Tapayol (MH515v)

Tapayol (MH515v)
Simplex Glyph

Glyph or Iconographic Image Description: 

This black-line drawing of the simplex glyph for the personal name Tapayol (here, the name of a man) shows a ball (tapayolli). It is a circle with curved lines inside the circle that suggest it is round, three-dimensional.

Description, Credit: 

Stephanie Wood

Added Analysis: 

The Codex Mendoza does not include a ball called the tapayolli; its examples of balls are all black balls of rubber (see below). Molina's Vocabulario has a number of words beginning with tapayol-, and several of them relate to playing a ball game with flowers. Some translations of tapayolli suggest a ball filled with air (see the Gran Diccionario Náhuatl). An air-filled ball could represent a European introduction. A follis, a "pelota de vent" (wind or air ball) was known in Spain in fifteenth and sixteenth centuries (Wikipedia). The Mesoamerican balls were made of solid rubber, a vulcanized latex that was first developed in Mesoamerica. (Mexicolore has a short article on this process and another article with wonderful photos of rubber balls that date from 1,000 years B.C.E.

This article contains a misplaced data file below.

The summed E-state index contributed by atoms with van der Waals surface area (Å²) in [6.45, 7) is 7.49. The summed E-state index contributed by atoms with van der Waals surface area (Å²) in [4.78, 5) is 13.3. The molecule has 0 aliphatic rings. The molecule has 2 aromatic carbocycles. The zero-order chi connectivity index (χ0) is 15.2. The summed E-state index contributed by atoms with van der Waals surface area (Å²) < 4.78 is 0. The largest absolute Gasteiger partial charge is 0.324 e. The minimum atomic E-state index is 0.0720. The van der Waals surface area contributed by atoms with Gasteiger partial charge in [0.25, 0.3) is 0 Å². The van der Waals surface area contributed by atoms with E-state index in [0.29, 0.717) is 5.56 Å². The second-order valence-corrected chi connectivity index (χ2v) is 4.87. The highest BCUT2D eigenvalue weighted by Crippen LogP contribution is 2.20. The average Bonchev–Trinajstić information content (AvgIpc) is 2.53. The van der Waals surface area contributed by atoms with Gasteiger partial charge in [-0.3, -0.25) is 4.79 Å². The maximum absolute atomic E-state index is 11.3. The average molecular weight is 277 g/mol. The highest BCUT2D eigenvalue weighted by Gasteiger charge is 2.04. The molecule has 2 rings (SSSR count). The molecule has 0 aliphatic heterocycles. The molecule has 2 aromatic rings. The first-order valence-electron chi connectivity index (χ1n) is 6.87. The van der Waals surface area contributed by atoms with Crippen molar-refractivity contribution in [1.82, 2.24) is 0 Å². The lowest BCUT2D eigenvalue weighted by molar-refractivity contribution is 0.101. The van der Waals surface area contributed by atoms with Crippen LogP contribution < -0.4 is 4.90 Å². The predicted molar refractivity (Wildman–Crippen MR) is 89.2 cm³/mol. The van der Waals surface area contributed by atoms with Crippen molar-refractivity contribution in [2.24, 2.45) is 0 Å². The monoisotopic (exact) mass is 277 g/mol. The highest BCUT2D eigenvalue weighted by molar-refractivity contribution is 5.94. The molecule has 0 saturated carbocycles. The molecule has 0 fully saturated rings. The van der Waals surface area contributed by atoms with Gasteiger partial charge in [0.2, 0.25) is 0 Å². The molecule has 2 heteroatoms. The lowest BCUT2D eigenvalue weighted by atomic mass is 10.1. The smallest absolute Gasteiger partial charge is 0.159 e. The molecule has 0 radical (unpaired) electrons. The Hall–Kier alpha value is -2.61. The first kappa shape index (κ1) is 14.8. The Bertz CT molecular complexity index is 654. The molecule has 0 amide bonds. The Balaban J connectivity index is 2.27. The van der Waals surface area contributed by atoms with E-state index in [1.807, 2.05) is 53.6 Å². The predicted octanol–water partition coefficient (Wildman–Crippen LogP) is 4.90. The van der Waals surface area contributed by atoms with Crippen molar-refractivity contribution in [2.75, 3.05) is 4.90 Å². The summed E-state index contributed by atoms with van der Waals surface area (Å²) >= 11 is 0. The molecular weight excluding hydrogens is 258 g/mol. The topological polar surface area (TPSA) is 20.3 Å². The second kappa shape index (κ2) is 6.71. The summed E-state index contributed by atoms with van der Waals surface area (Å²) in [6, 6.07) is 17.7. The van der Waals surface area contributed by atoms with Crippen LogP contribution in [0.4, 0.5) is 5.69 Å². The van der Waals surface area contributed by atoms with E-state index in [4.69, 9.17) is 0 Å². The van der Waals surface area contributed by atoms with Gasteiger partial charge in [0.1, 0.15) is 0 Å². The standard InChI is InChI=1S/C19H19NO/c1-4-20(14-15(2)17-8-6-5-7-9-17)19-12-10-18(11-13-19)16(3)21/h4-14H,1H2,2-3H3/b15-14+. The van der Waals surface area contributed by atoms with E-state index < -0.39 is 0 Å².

Added Analysis, Credit: 

Stephanie Wood

Gloss Image: 
Date of Manuscript: 


Creator's Location (and place coverage): 

Huejotzingo, Puebla, Mexico

Cultural Content & Iconography: 
Cultural Content, Credit: 

Jeff Haskett-Wood

Other Cultural Influences: 

bolas, pelotas, balls

Glyph or Iconographic Image: 
Relevant Nahuatl Dictionary Word(s): 
Glyph/Icon Name, Spanish Translation: 

La Pelota

Image Source: 

Matrícula de Huexotzinco, folio 515v, World Digital Library, https://www.loc.gov/resource/gdcwdl.wdl_15282/?sp=110&st=image

Image Source, Rights: 

This manuscript is hosted by the Library of Congress and the World Digital Library; used here with the Creative Commons, “Attribution-NonCommercial-ShareAlike 3.0 License” (CC-BY-NC-SAq 3.0).

Historical Contextualizing Image: